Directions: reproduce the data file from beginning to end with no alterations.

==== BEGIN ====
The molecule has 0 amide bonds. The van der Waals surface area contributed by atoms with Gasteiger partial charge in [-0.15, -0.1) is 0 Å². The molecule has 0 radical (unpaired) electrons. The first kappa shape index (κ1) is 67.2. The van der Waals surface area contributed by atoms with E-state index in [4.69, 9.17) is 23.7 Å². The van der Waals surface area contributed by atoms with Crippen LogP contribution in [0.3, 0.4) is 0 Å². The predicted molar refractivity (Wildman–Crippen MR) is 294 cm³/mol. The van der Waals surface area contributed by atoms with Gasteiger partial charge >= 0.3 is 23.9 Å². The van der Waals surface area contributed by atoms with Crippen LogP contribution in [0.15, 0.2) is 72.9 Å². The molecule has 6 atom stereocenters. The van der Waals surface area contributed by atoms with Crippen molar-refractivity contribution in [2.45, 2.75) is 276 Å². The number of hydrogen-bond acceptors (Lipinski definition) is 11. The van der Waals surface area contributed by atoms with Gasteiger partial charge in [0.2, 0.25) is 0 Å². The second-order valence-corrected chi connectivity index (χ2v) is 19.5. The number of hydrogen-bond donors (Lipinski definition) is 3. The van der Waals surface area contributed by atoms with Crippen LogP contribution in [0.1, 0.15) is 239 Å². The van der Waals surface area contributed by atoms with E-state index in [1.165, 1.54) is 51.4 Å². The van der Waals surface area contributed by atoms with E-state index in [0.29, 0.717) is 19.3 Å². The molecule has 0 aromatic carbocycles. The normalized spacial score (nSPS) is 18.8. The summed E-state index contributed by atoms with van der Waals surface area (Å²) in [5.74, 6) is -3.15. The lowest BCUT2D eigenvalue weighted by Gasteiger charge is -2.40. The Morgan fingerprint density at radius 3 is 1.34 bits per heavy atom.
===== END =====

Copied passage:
The molecule has 0 amide bonds. The van der Waals surface area contributed by atoms with Gasteiger partial charge in [-0.15, -0.1) is 0 Å². The molecule has 0 radical (unpaired) electrons. The first kappa shape index (κ1) is 67.2. The van der Waals surface area contributed by atoms with E-state index in [4.69, 9.17) is 23.7 Å². The van der Waals surface area contributed by atoms with Crippen LogP contribution in [0.3, 0.4) is 0 Å². The predicted molar refractivity (Wildman–Crippen MR) is 294 cm³/mol. The van der Waals surface area contributed by atoms with Gasteiger partial charge >= 0.3 is 23.9 Å². The van der Waals surface area contributed by atoms with Crippen LogP contribution in [0.15, 0.2) is 72.9 Å². The molecule has 6 atom stereocenters. The van der Waals surface area contributed by atoms with Crippen molar-refractivity contribution in [2.45, 2.75) is 276 Å². The number of hydrogen-bond acceptors (Lipinski definition) is 11. The van der Waals surface area contributed by atoms with Gasteiger partial charge in [0.2, 0.25) is 0 Å². The second-order valence-corrected chi connectivity index (χ2v) is 19.5. The number of hydrogen-bond donors (Lipinski definition) is 3. The van der Waals surface area contributed by atoms with Crippen LogP contribution in [0.1, 0.15) is 239 Å². The van der Waals surface area contributed by atoms with E-state index in [1.165, 1.54) is 51.4 Å². The van der Waals surface area contributed by atoms with E-state index in [0.29, 0.717) is 19.3 Å². The molecule has 0 aromatic carbocycles. The normalized spacial score (nSPS) is 18.8. The summed E-state index contributed by atoms with van der Waals surface area (Å²) in [5.74, 6) is -3.15. The lowest BCUT2D eigenvalue weighted by Gasteiger charge is -2.40. The Morgan fingerprint density at radius 3 is 1.34 bits per heavy atom.